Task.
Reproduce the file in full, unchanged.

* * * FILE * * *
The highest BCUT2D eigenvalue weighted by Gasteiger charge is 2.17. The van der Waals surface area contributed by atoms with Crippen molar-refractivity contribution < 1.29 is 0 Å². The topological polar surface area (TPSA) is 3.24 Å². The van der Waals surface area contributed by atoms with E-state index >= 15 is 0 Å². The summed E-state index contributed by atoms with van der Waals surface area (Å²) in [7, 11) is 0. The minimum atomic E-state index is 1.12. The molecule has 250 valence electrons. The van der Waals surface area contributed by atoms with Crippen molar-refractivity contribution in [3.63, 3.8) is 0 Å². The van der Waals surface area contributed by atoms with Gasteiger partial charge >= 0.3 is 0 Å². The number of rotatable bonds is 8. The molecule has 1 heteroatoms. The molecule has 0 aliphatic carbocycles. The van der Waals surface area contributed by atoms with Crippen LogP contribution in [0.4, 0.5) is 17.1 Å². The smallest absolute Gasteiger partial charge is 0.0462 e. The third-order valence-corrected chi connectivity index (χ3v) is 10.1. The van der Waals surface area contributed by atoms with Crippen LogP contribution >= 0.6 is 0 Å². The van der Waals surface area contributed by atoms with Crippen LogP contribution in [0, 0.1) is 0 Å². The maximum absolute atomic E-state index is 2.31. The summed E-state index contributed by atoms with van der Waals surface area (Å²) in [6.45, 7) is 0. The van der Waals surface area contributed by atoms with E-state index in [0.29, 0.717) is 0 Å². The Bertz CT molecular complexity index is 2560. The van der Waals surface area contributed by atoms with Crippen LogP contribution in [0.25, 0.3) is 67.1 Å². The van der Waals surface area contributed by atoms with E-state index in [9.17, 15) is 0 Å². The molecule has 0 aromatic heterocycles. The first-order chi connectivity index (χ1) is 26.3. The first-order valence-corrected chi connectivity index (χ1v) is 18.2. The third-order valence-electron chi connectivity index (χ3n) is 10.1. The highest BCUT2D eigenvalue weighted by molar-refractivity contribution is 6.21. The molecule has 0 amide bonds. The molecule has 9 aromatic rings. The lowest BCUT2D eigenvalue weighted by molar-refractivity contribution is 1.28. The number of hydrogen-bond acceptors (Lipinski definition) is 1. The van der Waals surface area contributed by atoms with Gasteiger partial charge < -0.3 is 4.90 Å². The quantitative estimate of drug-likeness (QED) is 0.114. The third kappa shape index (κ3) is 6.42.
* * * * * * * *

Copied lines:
The highest BCUT2D eigenvalue weighted by Gasteiger charge is 2.17. The van der Waals surface area contributed by atoms with Crippen molar-refractivity contribution < 1.29 is 0 Å². The topological polar surface area (TPSA) is 3.24 Å². The van der Waals surface area contributed by atoms with E-state index >= 15 is 0 Å². The summed E-state index contributed by atoms with van der Waals surface area (Å²) in [7, 11) is 0. The minimum atomic E-state index is 1.12. The molecule has 250 valence electrons. The van der Waals surface area contributed by atoms with Crippen molar-refractivity contribution in [3.63, 3.8) is 0 Å². The van der Waals surface area contributed by atoms with Gasteiger partial charge >= 0.3 is 0 Å². The number of rotatable bonds is 8. The molecule has 1 heteroatoms. The molecule has 0 aliphatic carbocycles. The van der Waals surface area contributed by atoms with Crippen LogP contribution in [0.4, 0.5) is 17.1 Å². The smallest absolute Gasteiger partial charge is 0.0462 e. The third-order valence-corrected chi connectivity index (χ3v) is 10.1. The van der Waals surface area contributed by atoms with Crippen LogP contribution >= 0.6 is 0 Å². The van der Waals surface area contributed by atoms with Crippen LogP contribution in [0, 0.1) is 0 Å². The maximum absolute atomic E-state index is 2.31. The summed E-state index contributed by atoms with van der Waals surface area (Å²) in [6.45, 7) is 0. The van der Waals surface area contributed by atoms with E-state index in [0.29, 0.717) is 0 Å². The Bertz CT molecular complexity index is 2560. The van der Waals surface area contributed by atoms with Crippen LogP contribution in [0.25, 0.3) is 67.1 Å². The van der Waals surface area contributed by atoms with E-state index in [9.17, 15) is 0 Å². The molecule has 0 aromatic heterocycles. The first-order chi connectivity index (χ1) is 26.3. The first-order valence-corrected chi connectivity index (χ1v) is 18.2. The third-order valence-electron chi connectivity index (χ3n) is 10.1. The highest BCUT2D eigenvalue weighted by molar-refractivity contribution is 6.21. The molecule has 0 amide bonds. The molecule has 9 aromatic rings. The lowest BCUT2D eigenvalue weighted by molar-refractivity contribution is 1.28. The number of hydrogen-bond acceptors (Lipinski definition) is 1. The van der Waals surface area contributed by atoms with Gasteiger partial charge < -0.3 is 4.90 Å². The quantitative estimate of drug-likeness (QED) is 0.114. The third kappa shape index (κ3) is 6.42.